It is certainly a big job. The FPC must ensure that tougher prudential regulations to ensure the City does not blow up the economy again are not so draconian as to choke off lending altogether. There is a tension between long-term strategy and short-term tactics.
The task facing the MPC is trickier. Britain could easily slide into a triple-dip recession this winter despite interest rates of 0.5% and £375bn of quantitative easing (QE). Yet, despite the weakness of the recovery, inflation is 2.7% and has been above its 2% target for 69 of the past 78 months. Public confidence, according to the Bank's regular surveys, is at its lowest ebb since it was granted operational independence 15 years ago.
King said last week that the MPC had not lost its faith in QE, a clear hint that there will be further asset purchases if growth is lower than expected. On past form it will be, as the Bank's forecasting record is poor, consistently over-estimating growth and under-estimating inflation.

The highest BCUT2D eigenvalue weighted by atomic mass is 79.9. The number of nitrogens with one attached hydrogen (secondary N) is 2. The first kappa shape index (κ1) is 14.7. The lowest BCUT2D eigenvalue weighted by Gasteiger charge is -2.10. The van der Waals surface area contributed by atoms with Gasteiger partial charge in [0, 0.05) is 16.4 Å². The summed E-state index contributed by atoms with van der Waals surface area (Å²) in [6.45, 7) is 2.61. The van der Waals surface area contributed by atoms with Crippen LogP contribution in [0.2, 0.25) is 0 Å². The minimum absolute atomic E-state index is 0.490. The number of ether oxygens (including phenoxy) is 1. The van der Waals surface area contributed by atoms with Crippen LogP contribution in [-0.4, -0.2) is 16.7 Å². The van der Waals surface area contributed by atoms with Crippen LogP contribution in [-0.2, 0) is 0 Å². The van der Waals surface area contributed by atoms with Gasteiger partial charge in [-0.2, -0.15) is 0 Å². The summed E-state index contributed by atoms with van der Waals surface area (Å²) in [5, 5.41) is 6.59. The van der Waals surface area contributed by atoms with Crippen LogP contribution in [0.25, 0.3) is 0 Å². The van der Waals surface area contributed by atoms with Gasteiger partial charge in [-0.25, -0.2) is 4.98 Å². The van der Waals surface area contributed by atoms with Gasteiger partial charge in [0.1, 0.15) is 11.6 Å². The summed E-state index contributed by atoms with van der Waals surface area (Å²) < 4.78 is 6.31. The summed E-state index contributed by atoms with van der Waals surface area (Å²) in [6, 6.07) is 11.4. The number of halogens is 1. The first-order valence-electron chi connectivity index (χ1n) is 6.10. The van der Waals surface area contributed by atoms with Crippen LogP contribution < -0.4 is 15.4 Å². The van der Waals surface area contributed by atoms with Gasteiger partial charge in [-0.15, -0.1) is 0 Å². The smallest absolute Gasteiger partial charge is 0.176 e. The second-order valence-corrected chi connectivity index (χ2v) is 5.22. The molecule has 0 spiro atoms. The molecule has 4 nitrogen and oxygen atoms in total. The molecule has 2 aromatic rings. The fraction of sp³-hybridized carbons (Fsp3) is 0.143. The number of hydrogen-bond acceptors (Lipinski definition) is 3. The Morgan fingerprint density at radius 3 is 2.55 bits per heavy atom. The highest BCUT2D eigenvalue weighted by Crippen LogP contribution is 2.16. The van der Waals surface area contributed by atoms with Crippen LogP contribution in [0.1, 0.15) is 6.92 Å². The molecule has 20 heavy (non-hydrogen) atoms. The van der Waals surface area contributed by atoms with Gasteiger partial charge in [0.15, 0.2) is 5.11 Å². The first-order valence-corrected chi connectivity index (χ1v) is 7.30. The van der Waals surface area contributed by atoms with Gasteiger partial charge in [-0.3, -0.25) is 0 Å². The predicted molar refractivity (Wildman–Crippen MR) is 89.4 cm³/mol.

But is more QE really what the economy needs? At a global level, it seems as if money creation by central banks has pushed up commodity prices, adding to the price of food and reducing real incomes, stifling economic recovery. Yet, many households and businesses are in a zombie-like state where they are so heavily reliant on a fix of cheap money that they would go to the wall without it. Macro-economic policy is a mess: it is not working effectively, it is nurturing a dependency culture and there is no obvious exit strategy.
As to who will get the job, the Treasury is giving little away, but those who have bumped into Tucker recently say he is looking remarkably cheerful. He is also odds-on with the bookies, and they are usually right.
guardian.co.uk © Guardian News and Media Limited 2010